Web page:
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THE FRONT ROW with MARK NELKE: Lake City vs. Lakeland boys an example of a strong 5A/4A matchup

| December 10, 2020 1:30 AM

A buzzer-beater in the first meeting last year in Rathdrum.

A three-overtime game in the rematch at Lake City.

A game last Saturday at Lakeland that went down to the final seconds.

Lake City and Lakeland, two high school boys basketball teams in different classifications but with similar goals, are developing quite the rivalry between the schools 9 miles apart.

Or, at least, guaranteed entertainment.

"Yeah, but we’re ending up on the wrong end of the stick," said Lakeland coach Dave Stockwell, whose Hawks lost all three of the aforementioned games — but could have easily won all three.

Many of the 5A and 4A teams in the area play each other twice anyway in most sports — in the past as nonleague games.

This year the seven Inland Empire League teams — the four 5A schools and the three 4A schools — voted to play each other twice in volleyball, soccer, basketball, baseball and softball, with all games counting in a combined league standings, with those standings used for seeding into the 5A and 4A regional tournaments.

So Lake City and Lakeland were already slated to play twice in boys basketball. With no Washington teams to play this year in nonleague games, the Timberwolves and Hawks added a third game, the one played last Saturday and won 65-63 by Lake City, which didn't count in the IEL standings.

"I was glad to get em on the schedule a third time," said Lake City coach Jim Winger, who is also the school's athletic director. "That’s a big deal for us; I can’t imagine what the next two will be like. I think that’s what’s going to be great about the league this year — those games are going to count, and you’re going to get tested a lot."

LAKE CITY qualified for state last year for the first time since 2014, with three freshman starters. Throw in a transfer from Moscow and some experienced seniors, and the T-Wolves have their sights set even higher than last year.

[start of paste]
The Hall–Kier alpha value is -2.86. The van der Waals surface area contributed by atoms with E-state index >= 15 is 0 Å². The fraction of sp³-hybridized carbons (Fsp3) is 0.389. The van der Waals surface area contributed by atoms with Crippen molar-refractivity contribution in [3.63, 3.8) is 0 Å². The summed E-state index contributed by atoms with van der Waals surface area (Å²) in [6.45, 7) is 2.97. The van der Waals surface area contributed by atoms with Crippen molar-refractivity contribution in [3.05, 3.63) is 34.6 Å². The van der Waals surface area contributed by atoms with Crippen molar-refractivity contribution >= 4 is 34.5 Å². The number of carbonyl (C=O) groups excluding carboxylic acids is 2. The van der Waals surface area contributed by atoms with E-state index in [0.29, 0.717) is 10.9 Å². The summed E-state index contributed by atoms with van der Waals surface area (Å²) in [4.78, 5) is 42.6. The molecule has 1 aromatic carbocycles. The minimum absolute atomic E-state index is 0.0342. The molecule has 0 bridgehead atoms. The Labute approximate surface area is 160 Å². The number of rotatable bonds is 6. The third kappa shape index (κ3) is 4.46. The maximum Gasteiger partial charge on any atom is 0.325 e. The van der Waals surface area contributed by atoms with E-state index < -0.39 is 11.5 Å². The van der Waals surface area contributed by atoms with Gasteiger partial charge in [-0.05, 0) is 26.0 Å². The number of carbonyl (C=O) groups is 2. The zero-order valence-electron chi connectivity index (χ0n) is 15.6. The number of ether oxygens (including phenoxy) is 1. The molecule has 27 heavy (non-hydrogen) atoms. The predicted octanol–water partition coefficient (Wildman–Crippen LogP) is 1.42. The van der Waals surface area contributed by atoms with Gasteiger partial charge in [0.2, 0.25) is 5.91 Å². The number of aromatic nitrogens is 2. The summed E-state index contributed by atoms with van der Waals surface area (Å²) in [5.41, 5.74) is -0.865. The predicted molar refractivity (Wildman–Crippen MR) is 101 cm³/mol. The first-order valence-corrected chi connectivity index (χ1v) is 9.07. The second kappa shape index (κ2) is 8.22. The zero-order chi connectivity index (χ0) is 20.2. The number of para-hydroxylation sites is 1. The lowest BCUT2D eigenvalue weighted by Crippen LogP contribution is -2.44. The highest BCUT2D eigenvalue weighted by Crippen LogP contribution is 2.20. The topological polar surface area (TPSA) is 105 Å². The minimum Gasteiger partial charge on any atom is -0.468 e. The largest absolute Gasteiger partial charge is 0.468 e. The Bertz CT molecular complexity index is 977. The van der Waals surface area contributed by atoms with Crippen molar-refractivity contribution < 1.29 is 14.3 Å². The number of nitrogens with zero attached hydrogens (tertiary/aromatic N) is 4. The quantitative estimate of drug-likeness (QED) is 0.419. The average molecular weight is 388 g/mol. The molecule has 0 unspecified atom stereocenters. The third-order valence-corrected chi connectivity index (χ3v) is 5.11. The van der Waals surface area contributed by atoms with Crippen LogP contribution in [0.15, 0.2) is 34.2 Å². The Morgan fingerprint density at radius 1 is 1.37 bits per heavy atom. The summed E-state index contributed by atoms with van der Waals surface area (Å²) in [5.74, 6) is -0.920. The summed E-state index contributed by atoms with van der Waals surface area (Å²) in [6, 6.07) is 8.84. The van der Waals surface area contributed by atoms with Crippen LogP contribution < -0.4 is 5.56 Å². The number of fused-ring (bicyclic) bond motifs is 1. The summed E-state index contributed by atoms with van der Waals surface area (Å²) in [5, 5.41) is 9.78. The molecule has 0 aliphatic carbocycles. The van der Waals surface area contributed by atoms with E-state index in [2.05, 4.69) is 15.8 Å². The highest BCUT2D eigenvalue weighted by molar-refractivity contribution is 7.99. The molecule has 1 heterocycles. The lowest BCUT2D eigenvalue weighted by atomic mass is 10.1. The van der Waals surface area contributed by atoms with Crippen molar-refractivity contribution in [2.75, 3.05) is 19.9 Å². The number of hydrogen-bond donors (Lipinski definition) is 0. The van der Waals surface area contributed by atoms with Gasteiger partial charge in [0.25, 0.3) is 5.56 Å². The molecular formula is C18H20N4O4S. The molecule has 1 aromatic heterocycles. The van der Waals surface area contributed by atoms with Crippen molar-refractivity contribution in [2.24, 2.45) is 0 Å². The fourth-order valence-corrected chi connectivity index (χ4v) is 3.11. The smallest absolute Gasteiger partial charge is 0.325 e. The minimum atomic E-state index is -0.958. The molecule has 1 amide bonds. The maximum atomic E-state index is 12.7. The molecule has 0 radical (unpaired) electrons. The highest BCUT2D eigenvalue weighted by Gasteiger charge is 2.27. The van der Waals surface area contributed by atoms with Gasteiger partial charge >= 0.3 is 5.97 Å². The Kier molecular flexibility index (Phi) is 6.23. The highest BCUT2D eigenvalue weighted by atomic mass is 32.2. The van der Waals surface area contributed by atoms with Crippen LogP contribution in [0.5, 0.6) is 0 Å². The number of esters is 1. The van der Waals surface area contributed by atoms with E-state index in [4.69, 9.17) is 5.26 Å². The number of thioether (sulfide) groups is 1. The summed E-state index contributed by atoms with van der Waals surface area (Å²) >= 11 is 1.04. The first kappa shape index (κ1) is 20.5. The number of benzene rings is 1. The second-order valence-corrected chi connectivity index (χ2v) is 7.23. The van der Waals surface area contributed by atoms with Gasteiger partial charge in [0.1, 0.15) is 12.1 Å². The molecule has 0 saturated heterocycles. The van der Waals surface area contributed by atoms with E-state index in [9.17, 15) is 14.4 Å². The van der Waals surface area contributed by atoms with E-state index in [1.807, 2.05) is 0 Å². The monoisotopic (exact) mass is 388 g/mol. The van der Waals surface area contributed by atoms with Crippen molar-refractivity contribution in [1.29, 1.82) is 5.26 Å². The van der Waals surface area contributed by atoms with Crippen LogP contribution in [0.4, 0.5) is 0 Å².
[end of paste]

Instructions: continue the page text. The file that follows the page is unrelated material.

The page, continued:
Lakeland lost a best-of-3, knockdown, drag-out fight with Moscow for the region's lone berth to state last year in 4A. With nearly everybody back, and the addition of talented forward Jalen Skalskiy, who didn't play last year, the Hawks are considered the team to beat in 4A Region 1.

It wasn't always that way.

"Lakeland, when I took this job, was the doormat — everybody wanted to play us," said Stockwell, in his 10th season as Hawks coach. "I don’t think they want to play us as much anymore. I think we’re better this year than we were last year."

The addition of Skalskiy helps "just a ton," Stockwell said.

"And Jimmy (Winger) wanted to play us (a third time) … he’s trying to get the best competition he can, too," Stockwell added.

If you're looking ahead, Lakeland is scheduled to visit Lake City on Jan. 22, and Lake City returns to Rathdrum on Feb. 2.

"They were probably our hardest matchup that we played (last year) besides Post Falls, so it’s nice to be able to play them three times this year; it’s always good competition," said Lake City sophomore guard Kolten Mitchell, who hit eight 3-pointers and scored a career-high 34 points last Saturday. "I think it’s turning into a little bit of a rivalry, but everyone just wants to win."

FOR NINE years (the 2000-01 through the 2008-09 seasons), the 5A and 4A teams played together in one league, then went their separate ways at regionals.

Usually the larger 5A schools won the combined league.

But in 2004, 4A Moscow and 5A Lewiston tied for the league title. And in 2005 Post Falls, then a 4A school, won the league.

That year, Post Falls' coach was Dave Stockwell, and the Trojans were led by his son, senior guard Scott Stockwell.

So Stockwell — Dave, that is — likes the return of the combined 5A/4A IEL, where the seven schools play each other twice, instead of the four 5A schools playing each other twice, and the three 4A schools playing each other twice.

"I don’t like the four-game league (in 4A). But I like it in that, maybe we have trouble with Moscow or Sandpoint, but maybe, matchups are different, you do really well against the 5As. You can still lose to those guys (other 4As) and still have a better winning percentage in league and have the No. 1 seed.

"It’s a 12-game league, not a four-game league."

Stockwell likes the fact all the games — even the ones against 5As — count for seeding to regionals.

He also likes the improved competition, especially for the 4A schools.

"By playing Lake City and Coeur d’Alene and Lewiston — we haven’t played Post Falls in a couple of years — if we happen to make it to state, I don’t see how anybody down south can be THAT much better than those 5A schools," Stockwell said.

Mark Nelke is sports editor of The Press. He can be reached at 664-8176, Ext. 2019, or via email at Follow him on Twitter @CdAPressSports.